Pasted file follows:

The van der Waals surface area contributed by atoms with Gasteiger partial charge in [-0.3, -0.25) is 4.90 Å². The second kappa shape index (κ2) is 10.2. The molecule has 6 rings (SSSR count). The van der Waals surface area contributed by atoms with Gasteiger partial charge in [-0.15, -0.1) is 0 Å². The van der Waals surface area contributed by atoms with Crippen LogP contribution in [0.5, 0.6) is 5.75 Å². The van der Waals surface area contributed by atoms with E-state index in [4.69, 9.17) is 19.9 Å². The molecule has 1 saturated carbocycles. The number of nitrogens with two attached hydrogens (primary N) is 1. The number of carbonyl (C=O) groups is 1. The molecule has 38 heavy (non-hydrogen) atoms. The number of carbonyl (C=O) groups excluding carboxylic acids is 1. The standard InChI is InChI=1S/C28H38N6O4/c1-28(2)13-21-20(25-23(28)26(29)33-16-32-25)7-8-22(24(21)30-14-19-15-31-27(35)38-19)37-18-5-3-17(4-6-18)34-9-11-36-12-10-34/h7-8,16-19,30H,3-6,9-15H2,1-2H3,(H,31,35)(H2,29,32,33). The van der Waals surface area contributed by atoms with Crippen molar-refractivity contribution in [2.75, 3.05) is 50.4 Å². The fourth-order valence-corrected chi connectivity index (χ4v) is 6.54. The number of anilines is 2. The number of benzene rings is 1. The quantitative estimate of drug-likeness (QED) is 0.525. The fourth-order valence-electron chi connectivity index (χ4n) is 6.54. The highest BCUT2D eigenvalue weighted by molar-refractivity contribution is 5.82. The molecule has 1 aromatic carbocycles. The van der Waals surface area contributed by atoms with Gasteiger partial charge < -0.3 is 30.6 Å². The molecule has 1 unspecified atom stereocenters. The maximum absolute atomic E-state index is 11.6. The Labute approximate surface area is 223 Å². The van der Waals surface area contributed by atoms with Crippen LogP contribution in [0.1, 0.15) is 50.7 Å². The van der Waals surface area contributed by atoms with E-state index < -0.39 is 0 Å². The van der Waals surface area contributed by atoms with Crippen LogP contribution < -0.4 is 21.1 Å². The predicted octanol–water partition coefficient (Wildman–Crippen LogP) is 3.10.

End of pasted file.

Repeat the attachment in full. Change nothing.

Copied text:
The van der Waals surface area contributed by atoms with Gasteiger partial charge in [-0.3, -0.25) is 4.90 Å². The second kappa shape index (κ2) is 10.2. The molecule has 6 rings (SSSR count). The van der Waals surface area contributed by atoms with Gasteiger partial charge in [-0.15, -0.1) is 0 Å². The van der Waals surface area contributed by atoms with Crippen LogP contribution in [0.5, 0.6) is 5.75 Å². The van der Waals surface area contributed by atoms with E-state index in [4.69, 9.17) is 19.9 Å². The molecule has 1 saturated carbocycles. The number of nitrogens with two attached hydrogens (primary N) is 1. The number of carbonyl (C=O) groups is 1. The molecule has 38 heavy (non-hydrogen) atoms. The number of carbonyl (C=O) groups excluding carboxylic acids is 1. The standard InChI is InChI=1S/C28H38N6O4/c1-28(2)13-21-20(25-23(28)26(29)33-16-32-25)7-8-22(24(21)30-14-19-15-31-27(35)38-19)37-18-5-3-17(4-6-18)34-9-11-36-12-10-34/h7-8,16-19,30H,3-6,9-15H2,1-2H3,(H,31,35)(H2,29,32,33). The van der Waals surface area contributed by atoms with Crippen molar-refractivity contribution in [2.75, 3.05) is 50.4 Å². The fourth-order valence-corrected chi connectivity index (χ4v) is 6.54. The number of anilines is 2. The number of benzene rings is 1. The quantitative estimate of drug-likeness (QED) is 0.525. The fourth-order valence-electron chi connectivity index (χ4n) is 6.54. The highest BCUT2D eigenvalue weighted by molar-refractivity contribution is 5.82. The molecule has 1 aromatic carbocycles. The van der Waals surface area contributed by atoms with Gasteiger partial charge < -0.3 is 30.6 Å². The molecule has 1 unspecified atom stereocenters. The maximum absolute atomic E-state index is 11.6. The Labute approximate surface area is 223 Å². The van der Waals surface area contributed by atoms with Crippen LogP contribution in [0.1, 0.15) is 50.7 Å². The van der Waals surface area contributed by atoms with E-state index < -0.39 is 0 Å². The van der Waals surface area contributed by atoms with Crippen LogP contribution < -0.4 is 21.1 Å². The predicted octanol–water partition coefficient (Wildman–Crippen LogP) is 3.10.